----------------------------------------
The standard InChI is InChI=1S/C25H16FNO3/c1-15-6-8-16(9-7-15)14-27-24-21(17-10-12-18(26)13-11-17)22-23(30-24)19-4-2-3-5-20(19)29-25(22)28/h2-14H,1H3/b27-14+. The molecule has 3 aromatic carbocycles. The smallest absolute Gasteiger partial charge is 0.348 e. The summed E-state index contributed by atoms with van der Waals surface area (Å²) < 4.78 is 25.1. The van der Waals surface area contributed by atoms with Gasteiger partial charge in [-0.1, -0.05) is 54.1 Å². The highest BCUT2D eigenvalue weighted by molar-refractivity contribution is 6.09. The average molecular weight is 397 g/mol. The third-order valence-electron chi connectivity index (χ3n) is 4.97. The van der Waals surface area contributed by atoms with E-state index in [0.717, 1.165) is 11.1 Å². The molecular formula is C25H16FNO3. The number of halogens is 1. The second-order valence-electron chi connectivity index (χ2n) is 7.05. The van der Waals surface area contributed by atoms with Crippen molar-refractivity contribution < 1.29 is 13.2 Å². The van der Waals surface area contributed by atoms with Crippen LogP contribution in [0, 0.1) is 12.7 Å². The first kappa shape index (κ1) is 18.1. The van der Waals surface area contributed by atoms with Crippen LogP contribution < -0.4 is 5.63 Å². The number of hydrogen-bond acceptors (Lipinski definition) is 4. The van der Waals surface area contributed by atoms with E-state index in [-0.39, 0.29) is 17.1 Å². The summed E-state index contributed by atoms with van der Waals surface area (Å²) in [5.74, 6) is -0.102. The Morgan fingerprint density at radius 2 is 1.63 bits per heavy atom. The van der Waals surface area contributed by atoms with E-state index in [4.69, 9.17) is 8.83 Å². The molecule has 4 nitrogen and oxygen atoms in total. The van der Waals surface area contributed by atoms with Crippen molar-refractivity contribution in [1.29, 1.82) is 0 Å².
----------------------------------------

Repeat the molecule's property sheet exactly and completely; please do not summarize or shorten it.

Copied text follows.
The standard InChI is InChI=1S/C25H16FNO3/c1-15-6-8-16(9-7-15)14-27-24-21(17-10-12-18(26)13-11-17)22-23(30-24)19-4-2-3-5-20(19)29-25(22)28/h2-14H,1H3/b27-14+. The molecule has 3 aromatic carbocycles. The smallest absolute Gasteiger partial charge is 0.348 e. The summed E-state index contributed by atoms with van der Waals surface area (Å²) < 4.78 is 25.1. The van der Waals surface area contributed by atoms with Gasteiger partial charge in [-0.1, -0.05) is 54.1 Å². The highest BCUT2D eigenvalue weighted by molar-refractivity contribution is 6.09. The average molecular weight is 397 g/mol. The third-order valence-electron chi connectivity index (χ3n) is 4.97. The van der Waals surface area contributed by atoms with E-state index in [0.717, 1.165) is 11.1 Å². The molecular formula is C25H16FNO3. The number of halogens is 1. The second-order valence-electron chi connectivity index (χ2n) is 7.05. The van der Waals surface area contributed by atoms with Crippen molar-refractivity contribution < 1.29 is 13.2 Å². The van der Waals surface area contributed by atoms with Crippen LogP contribution in [0, 0.1) is 12.7 Å². The first kappa shape index (κ1) is 18.1. The van der Waals surface area contributed by atoms with Crippen LogP contribution < -0.4 is 5.63 Å². The number of hydrogen-bond acceptors (Lipinski definition) is 4. The van der Waals surface area contributed by atoms with E-state index in [-0.39, 0.29) is 17.1 Å². The summed E-state index contributed by atoms with van der Waals surface area (Å²) in [5.74, 6) is -0.102. The Morgan fingerprint density at radius 2 is 1.63 bits per heavy atom. The van der Waals surface area contributed by atoms with E-state index in [4.69, 9.17) is 8.83 Å². The molecule has 4 nitrogen and oxygen atoms in total. The van der Waals surface area contributed by atoms with Crippen molar-refractivity contribution in [1.29, 1.82) is 0 Å².